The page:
This is a difficult (and personal) discussion. I have experienced firsthand the complexities of this topic. Three times in the last several years I have had to deal with this issue on a personal level. First, with my best friend from college, who almost twenty years ago was hit by a truck and until his recent death lived in a near persistent vegetative state. Then one of my students developed a rare blood disease that almost took his life and led to some of these same questions; and finally, with my grandmother’s debilitating battle with Alzheimer’s disease for the last 6 or so years of her life. I know that this is a tough one!
In many ways – certainly in specific terms – the Scripture remains silent on this issue. I concede that. I also want to make it clear that I think it is OK for people to wrestle with the issue and not have guilty feelings about wishing that someone who is suffering could leave this life for the next. All of those kinds of emotions are what make us human. But ultimately that is part of the main point… we are human. As certainly as we cannot definitively decide when a life should begin, as difficult as it may be for us to admit, neither do we have the right to decide when a life should end. Intuitively we know this. It makes sense. But those passionate feelings in us decry our good sense and render it inoperable.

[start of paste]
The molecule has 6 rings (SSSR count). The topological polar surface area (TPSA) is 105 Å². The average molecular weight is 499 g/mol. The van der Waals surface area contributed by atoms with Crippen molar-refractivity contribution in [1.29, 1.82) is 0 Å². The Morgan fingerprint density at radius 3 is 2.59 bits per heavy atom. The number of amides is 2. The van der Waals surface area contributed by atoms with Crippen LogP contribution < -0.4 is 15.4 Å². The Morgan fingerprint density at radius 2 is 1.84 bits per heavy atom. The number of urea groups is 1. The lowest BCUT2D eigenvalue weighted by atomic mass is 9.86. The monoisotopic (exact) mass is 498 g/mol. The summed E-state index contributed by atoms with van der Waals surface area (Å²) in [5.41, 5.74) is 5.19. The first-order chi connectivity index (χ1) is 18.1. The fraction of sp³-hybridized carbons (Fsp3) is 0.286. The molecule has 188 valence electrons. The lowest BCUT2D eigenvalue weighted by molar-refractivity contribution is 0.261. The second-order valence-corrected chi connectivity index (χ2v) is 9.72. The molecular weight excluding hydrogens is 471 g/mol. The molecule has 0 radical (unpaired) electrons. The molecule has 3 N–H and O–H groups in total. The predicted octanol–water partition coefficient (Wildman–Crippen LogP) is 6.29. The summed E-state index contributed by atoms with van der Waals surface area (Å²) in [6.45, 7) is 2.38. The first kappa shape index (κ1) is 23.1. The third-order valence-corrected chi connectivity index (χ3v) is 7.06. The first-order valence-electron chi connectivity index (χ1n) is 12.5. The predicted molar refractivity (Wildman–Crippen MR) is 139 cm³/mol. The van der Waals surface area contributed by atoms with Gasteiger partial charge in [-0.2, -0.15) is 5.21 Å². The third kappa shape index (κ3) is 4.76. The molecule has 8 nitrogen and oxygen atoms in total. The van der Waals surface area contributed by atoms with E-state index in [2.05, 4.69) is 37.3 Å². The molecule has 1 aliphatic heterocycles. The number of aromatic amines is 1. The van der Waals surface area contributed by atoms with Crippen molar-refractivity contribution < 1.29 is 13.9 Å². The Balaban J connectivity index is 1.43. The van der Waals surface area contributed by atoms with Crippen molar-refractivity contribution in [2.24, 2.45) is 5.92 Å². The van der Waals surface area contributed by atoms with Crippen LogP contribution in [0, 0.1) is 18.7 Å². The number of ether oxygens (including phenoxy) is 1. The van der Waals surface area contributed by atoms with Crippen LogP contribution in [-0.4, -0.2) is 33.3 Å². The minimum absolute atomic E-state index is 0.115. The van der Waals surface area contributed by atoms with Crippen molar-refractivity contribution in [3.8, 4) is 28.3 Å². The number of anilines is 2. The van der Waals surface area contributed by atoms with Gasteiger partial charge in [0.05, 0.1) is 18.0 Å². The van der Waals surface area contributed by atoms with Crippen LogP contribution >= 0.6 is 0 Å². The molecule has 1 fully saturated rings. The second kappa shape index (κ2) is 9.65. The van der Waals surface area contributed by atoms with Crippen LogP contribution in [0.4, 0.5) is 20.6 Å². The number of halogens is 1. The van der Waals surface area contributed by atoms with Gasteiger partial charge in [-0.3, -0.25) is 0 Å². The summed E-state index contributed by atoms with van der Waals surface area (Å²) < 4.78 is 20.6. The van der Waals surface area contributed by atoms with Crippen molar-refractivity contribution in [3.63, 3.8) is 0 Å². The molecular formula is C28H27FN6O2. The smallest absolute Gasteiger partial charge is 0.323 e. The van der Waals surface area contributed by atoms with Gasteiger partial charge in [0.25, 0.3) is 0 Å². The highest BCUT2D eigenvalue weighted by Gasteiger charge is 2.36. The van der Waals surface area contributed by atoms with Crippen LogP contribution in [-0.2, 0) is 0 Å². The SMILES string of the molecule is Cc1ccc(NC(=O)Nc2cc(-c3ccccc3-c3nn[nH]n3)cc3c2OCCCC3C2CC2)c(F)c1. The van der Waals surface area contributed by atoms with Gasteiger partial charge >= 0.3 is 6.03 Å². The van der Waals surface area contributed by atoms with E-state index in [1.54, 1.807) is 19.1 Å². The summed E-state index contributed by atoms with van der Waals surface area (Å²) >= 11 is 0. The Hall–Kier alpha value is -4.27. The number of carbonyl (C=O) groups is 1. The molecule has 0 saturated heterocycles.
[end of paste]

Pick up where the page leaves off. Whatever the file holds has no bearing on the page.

What of the Scripture? Can we find any direction… even in principle? Certainly the Bible does make mention of suicide – even that done for seemingly “noble purposes”. The Bible consistently casts these actions in a negative light. There are at least 6 such times when suicide is spoken of…
Abimelech in Judges 9
Samson in Judges 16
Saul in 1 Samuel 31
Ahithophel in 2 Samuel 17
Zimri in 1 Kings 16
Judas in Matthew 27
The takeaway here is admittedly an argument mostly from silence, but God never casts these actions in any type of positive light. But the point can be made better in examining the originator and sustainer of life. Again, that’s why a future discussion about creation is so crucial. If you don’t have the beginning right, you certainly will struggle with the end.
While there are no easy answers, and each case is different in its scope, the same God who creates and sustains life must be the one to control the destiny of man. To do any other is to question God’s authority at least and purloin it at worst.
God’s control is only frightening to those who resist it. Though none of us enjoy seeing someone we love in pain, God knows all of that. He knows what that person is able to endure. He knows what things that person may need to make right before their time is up. He knows the effect that person’s life may have on others as they journey through this difficulty with them. He knows. He cares. We must do the hardest thing that we can be asked to do in difficult situations like this… trust Him.